On March 11 Gov. Inslee announced the three-county ban on gatherings of 250 people or more. The city had already canceled any such events. PHSKC also issued an order that prohibits all events fewer than 250 without steps taken to minimize risk. The Thrift Shop announced modified retail hours, and the MISD announced the school closure beginning March 13. (Editor’s note: that has been reduced to bans on gatherings of 50 or more people as of Monday, March 16.)

On March 12 the city announced the closure of City Hall to the public. It also announced later that evening two positive cases of COVID-19 on Mercer Island.


Bon commended city staff, many of whom are telecommuting or adapting to new roles, for working around the clock and being dedicated to public service. She said the city’s top priority is maintaining essential functions, including police and fire services.

Fire Chief Steve Heitman gave an update on the Mercer Island Fire Department and Police Chief Ed Holmes gave an update on the Mercer Island Police Department. Both went over some procedural changes in their respective departments as well as precautions being taken and talked about personal protective equipment (PPE) for first responders.

They emphasized the importance of following regional health recommendations, including good hygiene practices, and communication. They said they are working with regional partners and updating their practices daily. As of the briefing they said they are fully staffed and well stocked with proper supplies.

“I take the safety of the Island particularly seriously. So when we face issues like we’re facing with this virus, the safety of the Island weighs heavily on my soul. What I think about a lot is keeping our officers healthy … so they can respond to the emergency calls that we get,” Holmes said.

Heitman said dispatch is screening calls and firefighters will be wearing full PPE for some of the calls they respond to. So, seeing crews dawning masks, eyewear or even gowns when they enter a home or a facility is no cause for alarm.

“If you happen to see our crews going into some type of facility or someone’s home and they’re all wearing full PPE, it does not mean that someone has COVID-19. It means that we are protecting the firefighters because we cannot afford to have to send them off to quarantine for 14 days just to see if they get symptoms,” he said.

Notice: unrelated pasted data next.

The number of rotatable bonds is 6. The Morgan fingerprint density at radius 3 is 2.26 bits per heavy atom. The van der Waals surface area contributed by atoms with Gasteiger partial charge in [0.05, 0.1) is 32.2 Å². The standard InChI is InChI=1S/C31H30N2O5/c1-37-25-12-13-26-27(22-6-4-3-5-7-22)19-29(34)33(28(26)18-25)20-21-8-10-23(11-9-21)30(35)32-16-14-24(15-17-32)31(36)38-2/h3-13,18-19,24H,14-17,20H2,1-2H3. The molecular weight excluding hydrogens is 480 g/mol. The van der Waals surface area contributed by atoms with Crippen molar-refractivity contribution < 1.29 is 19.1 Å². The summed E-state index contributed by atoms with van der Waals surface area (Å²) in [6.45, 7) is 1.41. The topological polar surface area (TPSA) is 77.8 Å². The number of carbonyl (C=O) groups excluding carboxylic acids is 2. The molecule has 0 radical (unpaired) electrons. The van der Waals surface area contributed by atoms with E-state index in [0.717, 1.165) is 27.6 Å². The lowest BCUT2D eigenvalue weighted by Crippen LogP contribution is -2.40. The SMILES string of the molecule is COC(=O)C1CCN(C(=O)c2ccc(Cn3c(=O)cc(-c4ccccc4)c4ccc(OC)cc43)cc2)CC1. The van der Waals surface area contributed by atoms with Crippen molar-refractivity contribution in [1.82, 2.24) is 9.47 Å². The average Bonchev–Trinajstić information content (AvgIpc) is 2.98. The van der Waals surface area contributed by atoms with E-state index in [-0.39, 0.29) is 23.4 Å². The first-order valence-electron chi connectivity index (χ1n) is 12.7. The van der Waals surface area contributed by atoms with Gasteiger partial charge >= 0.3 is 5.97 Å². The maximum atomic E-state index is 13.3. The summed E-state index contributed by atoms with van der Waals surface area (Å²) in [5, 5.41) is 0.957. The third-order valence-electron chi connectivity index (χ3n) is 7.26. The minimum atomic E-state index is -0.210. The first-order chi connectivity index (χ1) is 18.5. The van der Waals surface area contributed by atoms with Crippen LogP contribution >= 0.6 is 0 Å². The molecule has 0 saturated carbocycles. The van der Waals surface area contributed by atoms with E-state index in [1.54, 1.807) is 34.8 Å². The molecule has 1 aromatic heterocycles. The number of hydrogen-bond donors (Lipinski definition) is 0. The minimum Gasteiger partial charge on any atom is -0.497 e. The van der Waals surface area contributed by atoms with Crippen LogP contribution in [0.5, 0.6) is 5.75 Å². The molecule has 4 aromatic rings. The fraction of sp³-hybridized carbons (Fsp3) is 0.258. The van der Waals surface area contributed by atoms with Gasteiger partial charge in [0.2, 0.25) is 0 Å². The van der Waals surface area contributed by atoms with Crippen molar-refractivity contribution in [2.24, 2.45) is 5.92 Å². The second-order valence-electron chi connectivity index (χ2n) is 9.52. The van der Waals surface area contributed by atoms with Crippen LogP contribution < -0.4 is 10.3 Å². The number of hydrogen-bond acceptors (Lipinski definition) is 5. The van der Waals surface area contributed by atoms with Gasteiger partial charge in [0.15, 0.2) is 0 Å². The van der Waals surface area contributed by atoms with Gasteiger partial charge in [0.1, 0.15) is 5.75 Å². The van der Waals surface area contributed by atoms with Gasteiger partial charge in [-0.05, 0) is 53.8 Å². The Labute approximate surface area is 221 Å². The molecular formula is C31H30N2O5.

An update also was given on YFS by director Cindy Goodwin. She said they are continuing to provide all services in modified ways.

“Our goal with YFS is to continue providing mental health services and make sure that we can continue to provide basic needs to our most vulnerable people,” she said.

While the Luther Burbank building is closed to the public, YFS will still have counselors conducting phone and video therapy. They will also still provide food and financial assistance. Groceries will be handed off at the door. The Food Pantry will no longer be accepting food donations but will be accepting food gift cards.

School-based counselors still will be able to work with students and families, and rental and utility assistance will be available. Case management services will still be operating.

“Anybody can call in and they will hook them up with resources,” Goodwin said. “Reach out if there is a need for you or a neighbor.”

The Thrift Shop is still open daily in order to fund these services and is frequently cleaned.

“We’d like to be here and be able to continue funding the services that are so important for people,” Goodwin said. “Our first concern is making sure we’re here for everyone and that our kids that are high needs, our children who might be in crisis right now, that we’re staying with them, that families know that we’re staying with them and that we’re here. So give out our number and follow our website. We’ll be here with you through it.”

YFS intake line is still open, 206-275-7657. Information and service updates are communicated via the YFS Facebook page and the city’s website.

Bon concluded the briefing by reminding everyone to take precautions, practice good hygiene, and follow regional health organization recommendations. She also encouraged teaching these practices to young children and making sure families are prepared. She said the city is also relying on people checking on their neighbors.

“This community, Mercer Island, will come together, is coming together, and we will get through this,” she said.

She said the city will continue to focus on its top priority of providing essential functions to the community. She acknowledged fears in the community regarding families, people at risk, the elderly, the economy, the threat to local business.

“I want to acknowledge that those concerns and fears are real, and I believe that if we continue to work together, we’ll be able to get through this and manage through this,” she said. “The city is absolutely prepared. We’ve been working hard in anticipation of something like this happening. But over the last 10-12 days we have had the gas pedal down. Every single staff person is working on the response. Our essential functions will continue.”

Bon said there will be future briefings with updated information and all COVID-19 news will be immediately pushed out via social media and the city’s website.